Fred’s Funeral is a novella by Sandy Day, inspired by hundreds of letters written by the author’s Great Uncle Fred, but a wonderful concoction of her imagination.
Fred Sadler has just died in his room in a hospital for the mentally ill. He sees his cousin and his brother and a whole family of those who died before him, congregating on the other side of an ethereal divide. The problem is, he can’t cross the divide. He finds himself – or at least his consciousness – watching from the ceiling of his room, as his priggish sister-in-law, Viola, and her brother, Thomas, open his one possession, an old battered suitcase. It is Viola who gives her interpretation of Fred’s life based on old memories and the contents of the suitcase.
As they paw through his belongings, Fred is shocked to find Viola’s version of the events of his life is not as he remembers it. Why had he spent so many years locked up in Whitby Hospital for the Insane?
As Fred moves through his funeral and the gathering of the family afterward, and between his memories and the pronouncements of Viola and others, we learn that the young Fred went off to fight in World War I and came back damaged: addicted to binge drinking, constantly angry and full of anxieties. At that time, Post Traumatic Stress Syndrome was not recognized, and the remainder of his life was consumed by his trying to govern his emotions and fit in, his family’s attempts to provide and adjust for him, and finally, his placement in the hospital. We are reminded of the barbarity of the so-called modern treatments for patients at that time in such institutions.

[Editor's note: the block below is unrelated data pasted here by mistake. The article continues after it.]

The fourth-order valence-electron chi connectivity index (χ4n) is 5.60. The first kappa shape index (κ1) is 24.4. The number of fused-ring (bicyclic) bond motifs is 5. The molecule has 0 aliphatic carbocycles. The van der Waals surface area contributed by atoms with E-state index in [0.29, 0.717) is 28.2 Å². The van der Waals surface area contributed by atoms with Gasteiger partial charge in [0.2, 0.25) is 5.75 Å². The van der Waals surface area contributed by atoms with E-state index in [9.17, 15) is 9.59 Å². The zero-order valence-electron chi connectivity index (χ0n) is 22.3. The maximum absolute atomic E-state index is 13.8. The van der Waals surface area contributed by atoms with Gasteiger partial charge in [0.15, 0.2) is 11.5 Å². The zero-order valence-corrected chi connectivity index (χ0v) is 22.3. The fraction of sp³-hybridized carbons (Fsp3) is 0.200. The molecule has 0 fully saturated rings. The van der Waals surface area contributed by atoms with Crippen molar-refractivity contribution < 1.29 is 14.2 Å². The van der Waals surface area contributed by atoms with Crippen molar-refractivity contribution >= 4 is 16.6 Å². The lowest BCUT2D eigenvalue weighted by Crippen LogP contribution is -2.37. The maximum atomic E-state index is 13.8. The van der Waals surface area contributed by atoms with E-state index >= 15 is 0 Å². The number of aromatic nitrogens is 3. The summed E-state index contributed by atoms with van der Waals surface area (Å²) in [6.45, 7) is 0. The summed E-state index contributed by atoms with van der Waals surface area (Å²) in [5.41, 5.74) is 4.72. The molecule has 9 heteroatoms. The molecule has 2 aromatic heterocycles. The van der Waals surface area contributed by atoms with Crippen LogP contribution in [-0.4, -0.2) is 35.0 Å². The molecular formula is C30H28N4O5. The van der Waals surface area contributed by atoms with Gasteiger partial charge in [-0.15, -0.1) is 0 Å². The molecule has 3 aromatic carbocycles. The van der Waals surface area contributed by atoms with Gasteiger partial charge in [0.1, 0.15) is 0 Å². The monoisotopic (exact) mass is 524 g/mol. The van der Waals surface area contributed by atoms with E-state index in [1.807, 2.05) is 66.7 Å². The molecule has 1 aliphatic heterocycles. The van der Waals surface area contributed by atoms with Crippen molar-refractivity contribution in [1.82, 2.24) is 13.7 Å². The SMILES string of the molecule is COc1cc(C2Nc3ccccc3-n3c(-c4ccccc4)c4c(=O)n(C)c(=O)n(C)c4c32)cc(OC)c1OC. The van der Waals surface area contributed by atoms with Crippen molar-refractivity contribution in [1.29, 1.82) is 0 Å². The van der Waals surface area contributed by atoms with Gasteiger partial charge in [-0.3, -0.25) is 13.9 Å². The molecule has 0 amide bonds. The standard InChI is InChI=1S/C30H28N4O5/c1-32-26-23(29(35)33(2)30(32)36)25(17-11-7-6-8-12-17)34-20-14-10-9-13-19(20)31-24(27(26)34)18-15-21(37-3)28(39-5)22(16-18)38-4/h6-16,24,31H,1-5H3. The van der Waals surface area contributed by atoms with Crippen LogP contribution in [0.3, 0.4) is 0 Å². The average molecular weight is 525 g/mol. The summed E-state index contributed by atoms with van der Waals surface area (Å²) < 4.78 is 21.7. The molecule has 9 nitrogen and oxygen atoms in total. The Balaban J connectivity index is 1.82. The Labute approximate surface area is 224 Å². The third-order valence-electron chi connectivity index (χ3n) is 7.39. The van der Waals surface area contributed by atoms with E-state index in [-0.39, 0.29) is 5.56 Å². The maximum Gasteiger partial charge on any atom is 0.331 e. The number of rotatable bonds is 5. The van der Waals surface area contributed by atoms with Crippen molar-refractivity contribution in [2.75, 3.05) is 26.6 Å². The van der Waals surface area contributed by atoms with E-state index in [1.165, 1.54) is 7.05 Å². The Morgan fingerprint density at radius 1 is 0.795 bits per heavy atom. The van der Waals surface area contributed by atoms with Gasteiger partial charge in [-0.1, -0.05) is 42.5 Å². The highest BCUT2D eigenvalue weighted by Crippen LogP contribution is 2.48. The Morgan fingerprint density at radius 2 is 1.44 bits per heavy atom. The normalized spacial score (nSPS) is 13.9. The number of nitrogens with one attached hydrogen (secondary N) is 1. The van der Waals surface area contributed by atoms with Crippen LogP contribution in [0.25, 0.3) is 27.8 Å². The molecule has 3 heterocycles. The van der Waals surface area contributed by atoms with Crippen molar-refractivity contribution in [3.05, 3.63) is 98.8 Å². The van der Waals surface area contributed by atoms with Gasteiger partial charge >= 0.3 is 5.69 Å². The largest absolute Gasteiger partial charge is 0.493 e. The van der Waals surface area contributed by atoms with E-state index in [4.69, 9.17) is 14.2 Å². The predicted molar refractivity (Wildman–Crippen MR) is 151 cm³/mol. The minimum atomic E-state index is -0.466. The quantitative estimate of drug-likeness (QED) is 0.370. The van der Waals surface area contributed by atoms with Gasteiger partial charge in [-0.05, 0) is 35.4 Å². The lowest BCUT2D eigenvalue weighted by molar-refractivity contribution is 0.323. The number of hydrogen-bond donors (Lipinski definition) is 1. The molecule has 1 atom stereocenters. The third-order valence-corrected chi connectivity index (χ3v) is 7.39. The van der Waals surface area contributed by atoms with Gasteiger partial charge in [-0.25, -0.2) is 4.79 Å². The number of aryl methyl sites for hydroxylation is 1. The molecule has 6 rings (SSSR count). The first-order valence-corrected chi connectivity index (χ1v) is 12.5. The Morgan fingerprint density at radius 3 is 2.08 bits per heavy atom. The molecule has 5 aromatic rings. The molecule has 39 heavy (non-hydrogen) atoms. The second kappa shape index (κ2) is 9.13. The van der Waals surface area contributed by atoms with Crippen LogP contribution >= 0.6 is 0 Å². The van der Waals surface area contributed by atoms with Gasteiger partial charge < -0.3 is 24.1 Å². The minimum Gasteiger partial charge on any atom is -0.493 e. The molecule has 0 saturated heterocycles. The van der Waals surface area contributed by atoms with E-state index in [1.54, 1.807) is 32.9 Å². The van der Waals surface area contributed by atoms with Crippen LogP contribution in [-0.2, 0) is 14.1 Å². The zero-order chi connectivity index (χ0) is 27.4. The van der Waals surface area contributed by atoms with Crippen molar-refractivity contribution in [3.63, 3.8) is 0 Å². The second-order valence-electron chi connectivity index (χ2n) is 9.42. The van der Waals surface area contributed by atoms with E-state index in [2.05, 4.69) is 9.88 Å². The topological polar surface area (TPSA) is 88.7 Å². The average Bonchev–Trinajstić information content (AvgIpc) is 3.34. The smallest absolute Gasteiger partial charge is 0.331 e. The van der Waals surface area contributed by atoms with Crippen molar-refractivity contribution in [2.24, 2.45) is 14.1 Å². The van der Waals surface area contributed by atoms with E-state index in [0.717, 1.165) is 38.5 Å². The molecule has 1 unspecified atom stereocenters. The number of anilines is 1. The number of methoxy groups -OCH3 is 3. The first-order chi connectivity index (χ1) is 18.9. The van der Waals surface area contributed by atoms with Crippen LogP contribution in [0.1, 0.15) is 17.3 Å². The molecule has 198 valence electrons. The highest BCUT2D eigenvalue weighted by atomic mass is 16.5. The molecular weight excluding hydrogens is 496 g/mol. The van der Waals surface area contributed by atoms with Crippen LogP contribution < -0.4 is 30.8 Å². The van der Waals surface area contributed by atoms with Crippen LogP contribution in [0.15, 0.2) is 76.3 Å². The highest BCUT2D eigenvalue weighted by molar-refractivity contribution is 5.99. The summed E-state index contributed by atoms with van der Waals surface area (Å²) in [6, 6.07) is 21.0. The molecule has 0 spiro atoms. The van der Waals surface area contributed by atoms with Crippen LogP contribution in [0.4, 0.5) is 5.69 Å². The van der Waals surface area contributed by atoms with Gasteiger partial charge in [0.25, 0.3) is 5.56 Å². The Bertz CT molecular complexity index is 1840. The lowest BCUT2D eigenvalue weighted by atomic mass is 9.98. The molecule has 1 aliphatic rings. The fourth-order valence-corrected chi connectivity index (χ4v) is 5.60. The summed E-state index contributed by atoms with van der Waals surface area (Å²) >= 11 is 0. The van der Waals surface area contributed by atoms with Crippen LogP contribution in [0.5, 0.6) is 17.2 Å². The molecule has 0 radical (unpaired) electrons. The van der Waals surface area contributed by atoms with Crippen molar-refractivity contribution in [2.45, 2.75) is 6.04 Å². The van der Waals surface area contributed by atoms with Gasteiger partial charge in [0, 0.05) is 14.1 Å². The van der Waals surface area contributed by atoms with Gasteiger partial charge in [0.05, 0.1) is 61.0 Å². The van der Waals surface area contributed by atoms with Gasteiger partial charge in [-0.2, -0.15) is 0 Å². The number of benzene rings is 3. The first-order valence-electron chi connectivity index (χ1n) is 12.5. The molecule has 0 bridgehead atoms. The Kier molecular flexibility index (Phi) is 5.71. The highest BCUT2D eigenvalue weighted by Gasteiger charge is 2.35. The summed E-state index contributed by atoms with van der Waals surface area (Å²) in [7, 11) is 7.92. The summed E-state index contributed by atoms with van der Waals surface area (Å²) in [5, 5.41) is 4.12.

What I particularly liked about this story are the ways different people look at the same events, and the ability to see how his confusion, frustration, and mental breakdown – now so understandable – were met with misunderstanding by his family. Fred desperately wants to gain control of his life, to spend his life in the home and with the family he so values, but can’t help pushing them away. The reader can feel his angst and understand his actions, but at the same time see themselves in the family’s shoes. The author does a wonderful job of describing family relationships and deep-seated feelings.
This is a short, but very profound read.
About the author:
Sandy Day is the author of Chatterbox, Poems. She graduated from Glendon College, York University, with a degree in English Literature and spends her summers in Jackson’s Point, Ontario on the shore of Lake Simcoe. She winters nearby in Sutton by the Black River. Sandy took 20 years off from writing to run a gift store and raise a family, but is now a trained facilitator for the Toronto Writers Collective’s creative writing workshops. She is a developmental editor and book coach.
You can find her at
And Fred’s Funeral on Amazon at